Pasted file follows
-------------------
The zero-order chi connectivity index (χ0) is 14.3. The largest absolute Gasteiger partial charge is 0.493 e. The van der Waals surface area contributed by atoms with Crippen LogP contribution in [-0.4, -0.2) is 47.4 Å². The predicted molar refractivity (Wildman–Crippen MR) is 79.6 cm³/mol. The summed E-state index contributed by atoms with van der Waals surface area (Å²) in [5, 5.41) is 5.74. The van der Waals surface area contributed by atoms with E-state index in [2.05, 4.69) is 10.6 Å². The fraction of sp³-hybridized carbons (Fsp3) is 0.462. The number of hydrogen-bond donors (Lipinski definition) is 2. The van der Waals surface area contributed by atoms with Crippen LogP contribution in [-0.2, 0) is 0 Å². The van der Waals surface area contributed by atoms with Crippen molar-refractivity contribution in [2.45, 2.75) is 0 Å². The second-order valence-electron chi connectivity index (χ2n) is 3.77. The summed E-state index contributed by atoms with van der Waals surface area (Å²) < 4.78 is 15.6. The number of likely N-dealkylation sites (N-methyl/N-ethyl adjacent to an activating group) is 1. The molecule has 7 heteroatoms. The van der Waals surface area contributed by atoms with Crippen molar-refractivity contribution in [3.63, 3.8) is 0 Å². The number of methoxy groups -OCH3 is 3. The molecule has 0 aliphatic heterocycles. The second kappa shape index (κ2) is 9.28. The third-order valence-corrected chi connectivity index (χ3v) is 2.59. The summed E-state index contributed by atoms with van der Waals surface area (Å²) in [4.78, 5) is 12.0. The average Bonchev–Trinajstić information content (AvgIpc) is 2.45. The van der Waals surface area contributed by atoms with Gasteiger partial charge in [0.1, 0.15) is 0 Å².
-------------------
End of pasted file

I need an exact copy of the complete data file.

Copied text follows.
The zero-order chi connectivity index (χ0) is 14.3. The largest absolute Gasteiger partial charge is 0.493 e. The van der Waals surface area contributed by atoms with Crippen LogP contribution in [-0.4, -0.2) is 47.4 Å². The predicted molar refractivity (Wildman–Crippen MR) is 79.6 cm³/mol. The summed E-state index contributed by atoms with van der Waals surface area (Å²) in [5, 5.41) is 5.74. The van der Waals surface area contributed by atoms with E-state index in [2.05, 4.69) is 10.6 Å². The fraction of sp³-hybridized carbons (Fsp3) is 0.462. The number of hydrogen-bond donors (Lipinski definition) is 2. The van der Waals surface area contributed by atoms with Crippen LogP contribution in [-0.2, 0) is 0 Å². The van der Waals surface area contributed by atoms with Crippen molar-refractivity contribution in [2.45, 2.75) is 0 Å². The second-order valence-electron chi connectivity index (χ2n) is 3.77. The summed E-state index contributed by atoms with van der Waals surface area (Å²) < 4.78 is 15.6. The number of likely N-dealkylation sites (N-methyl/N-ethyl adjacent to an activating group) is 1. The molecule has 7 heteroatoms. The van der Waals surface area contributed by atoms with Crippen molar-refractivity contribution in [3.63, 3.8) is 0 Å². The number of methoxy groups -OCH3 is 3. The molecule has 0 aliphatic heterocycles. The second kappa shape index (κ2) is 9.28. The third-order valence-corrected chi connectivity index (χ3v) is 2.59. The summed E-state index contributed by atoms with van der Waals surface area (Å²) in [4.78, 5) is 12.0. The average Bonchev–Trinajstić information content (AvgIpc) is 2.45. The van der Waals surface area contributed by atoms with Gasteiger partial charge in [0.1, 0.15) is 0 Å².